Used in aviation, consumer electronics, spacecraft, X-Ray equipment, and more; beryllium, its alloys, and its oxides have long been considered versatile and important. This metal, however, is also a workplace hazard to those workers who come in contact with it.
Knowing the hazards, Materion, the country’s primary beryllium product manufacturer, and the United Steelworkers in 2012 approached OSHA together to suggest an updated standard.
The proposed updates to the standard, originally adopted in 1971 by OSHA from one set in 1948 by Atomic Energy Commission, seek to reduce the permissible exposure limit (PEL) of 2.0 micrograms per cubic meter per eight hours to 0.2 micrograms per eight hours—a drop by 90%.
OSHA estimates the rule annually could prevent 100 deaths and 50 serious illnesses (chronic beryllium disease, lung disease) from beryllium, the majority of which occur in foundry and smelting operations, machining, beryllium oxide ceramics and composites manufacturing and dental lab work.
What is Beryllium?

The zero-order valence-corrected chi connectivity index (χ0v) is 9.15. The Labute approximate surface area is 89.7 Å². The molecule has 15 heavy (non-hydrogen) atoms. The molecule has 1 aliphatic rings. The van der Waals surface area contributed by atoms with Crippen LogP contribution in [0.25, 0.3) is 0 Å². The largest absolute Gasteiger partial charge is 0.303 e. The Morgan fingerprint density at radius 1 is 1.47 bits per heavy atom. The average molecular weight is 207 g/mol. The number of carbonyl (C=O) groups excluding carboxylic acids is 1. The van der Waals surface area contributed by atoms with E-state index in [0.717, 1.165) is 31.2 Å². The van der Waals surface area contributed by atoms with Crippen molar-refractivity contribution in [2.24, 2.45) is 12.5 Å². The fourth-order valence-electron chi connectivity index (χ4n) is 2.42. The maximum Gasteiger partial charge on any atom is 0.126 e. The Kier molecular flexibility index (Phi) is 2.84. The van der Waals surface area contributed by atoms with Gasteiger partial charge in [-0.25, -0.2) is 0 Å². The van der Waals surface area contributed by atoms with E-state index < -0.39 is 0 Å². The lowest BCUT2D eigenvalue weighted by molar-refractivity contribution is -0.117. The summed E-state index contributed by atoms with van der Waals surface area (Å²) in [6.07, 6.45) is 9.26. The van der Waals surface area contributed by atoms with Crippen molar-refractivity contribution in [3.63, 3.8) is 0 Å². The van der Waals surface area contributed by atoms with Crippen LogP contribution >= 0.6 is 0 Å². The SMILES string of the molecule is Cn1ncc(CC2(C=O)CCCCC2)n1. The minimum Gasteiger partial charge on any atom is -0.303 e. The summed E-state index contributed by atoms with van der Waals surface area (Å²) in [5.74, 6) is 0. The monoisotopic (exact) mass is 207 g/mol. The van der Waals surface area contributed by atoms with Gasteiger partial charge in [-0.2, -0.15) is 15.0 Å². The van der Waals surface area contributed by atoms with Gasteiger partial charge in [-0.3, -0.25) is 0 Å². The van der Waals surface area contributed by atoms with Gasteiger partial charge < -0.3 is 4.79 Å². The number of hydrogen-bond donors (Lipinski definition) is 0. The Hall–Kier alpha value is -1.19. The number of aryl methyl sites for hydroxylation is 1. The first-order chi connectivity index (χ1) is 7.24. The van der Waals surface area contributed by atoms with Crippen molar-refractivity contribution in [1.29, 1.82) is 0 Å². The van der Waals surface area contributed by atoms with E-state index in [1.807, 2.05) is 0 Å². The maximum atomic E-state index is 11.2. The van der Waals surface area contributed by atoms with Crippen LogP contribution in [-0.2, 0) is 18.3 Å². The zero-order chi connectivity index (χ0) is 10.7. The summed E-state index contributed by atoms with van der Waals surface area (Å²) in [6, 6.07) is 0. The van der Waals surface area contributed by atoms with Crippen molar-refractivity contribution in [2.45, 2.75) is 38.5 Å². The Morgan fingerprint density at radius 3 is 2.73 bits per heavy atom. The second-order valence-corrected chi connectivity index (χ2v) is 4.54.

Beryllium (Be) is a lightweight naturally occurring metal used in industrial processes in many different forms, such as pure metal, metal alloys, oxides, or salts.
Beryllium is used industrially in three forms:
- Pure metal,
- Beryllium oxide
- Alloyed with copper, aluminum, magnesium, or nickel
Beryllium oxide (called beryllia) is known for its high heat capacity and is an important component of certain sensitive electronic equipment. Beryllium alloys are classified into two types:
- High beryllium content (up to 30% beryllium)
- Low beryllium content (2 – 3% beryllium).
Copper-beryllium alloy is commonly used to make bushings, bearings, and springs.
Who is Exposed to Beryllium?
As beryllium has a wide variety of uses, the roughly 35,000 workers in the United States exposed to beryllium in a plethora of ways.
Occupations with potential exposure to beryllium include:
- Primary Beryllium Production Workers
- Workers Processing Beryllium Metal/Alloys/Composites
- Foundry Workers
- Furnace Tenders
- Machine Operators
- Metal Fabricators
- Dental Technicians
- Secondary smelting and refining (recycling electronic and computer parts, metals)